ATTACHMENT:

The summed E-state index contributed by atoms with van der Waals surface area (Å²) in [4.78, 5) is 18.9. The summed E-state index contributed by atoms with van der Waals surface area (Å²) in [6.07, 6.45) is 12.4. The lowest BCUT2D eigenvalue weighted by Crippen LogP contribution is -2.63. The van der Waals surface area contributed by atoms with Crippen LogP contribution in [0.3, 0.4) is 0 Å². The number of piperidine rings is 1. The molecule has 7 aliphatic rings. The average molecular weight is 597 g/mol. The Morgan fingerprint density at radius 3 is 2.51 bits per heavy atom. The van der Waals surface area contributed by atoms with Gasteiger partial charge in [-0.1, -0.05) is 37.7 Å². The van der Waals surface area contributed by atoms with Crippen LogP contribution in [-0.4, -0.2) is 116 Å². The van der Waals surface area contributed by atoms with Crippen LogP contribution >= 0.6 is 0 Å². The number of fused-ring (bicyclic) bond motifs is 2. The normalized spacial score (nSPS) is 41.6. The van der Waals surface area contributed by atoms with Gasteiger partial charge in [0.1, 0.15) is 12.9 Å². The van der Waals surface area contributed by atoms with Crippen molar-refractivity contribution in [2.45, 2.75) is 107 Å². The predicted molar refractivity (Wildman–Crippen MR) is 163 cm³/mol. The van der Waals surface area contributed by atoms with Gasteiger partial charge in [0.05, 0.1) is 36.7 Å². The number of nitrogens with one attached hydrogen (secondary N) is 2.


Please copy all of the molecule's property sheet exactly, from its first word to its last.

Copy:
The summed E-state index contributed by atoms with van der Waals surface area (Å²) in [4.78, 5) is 18.9. The summed E-state index contributed by atoms with van der Waals surface area (Å²) in [6.07, 6.45) is 12.4. The lowest BCUT2D eigenvalue weighted by Crippen LogP contribution is -2.63. The van der Waals surface area contributed by atoms with Crippen LogP contribution in [0.3, 0.4) is 0 Å². The number of piperidine rings is 1. The molecule has 7 aliphatic rings. The average molecular weight is 597 g/mol. The Morgan fingerprint density at radius 3 is 2.51 bits per heavy atom. The van der Waals surface area contributed by atoms with Gasteiger partial charge in [-0.1, -0.05) is 37.7 Å². The van der Waals surface area contributed by atoms with Crippen LogP contribution in [-0.4, -0.2) is 116 Å². The van der Waals surface area contributed by atoms with Crippen LogP contribution >= 0.6 is 0 Å². The number of fused-ring (bicyclic) bond motifs is 2. The normalized spacial score (nSPS) is 41.6. The van der Waals surface area contributed by atoms with Gasteiger partial charge in [0.1, 0.15) is 12.9 Å². The van der Waals surface area contributed by atoms with Crippen molar-refractivity contribution in [2.45, 2.75) is 107 Å². The predicted molar refractivity (Wildman–Crippen MR) is 163 cm³/mol. The van der Waals surface area contributed by atoms with Gasteiger partial charge in [0.05, 0.1) is 36.7 Å². The number of nitrogens with one attached hydrogen (secondary N) is 2.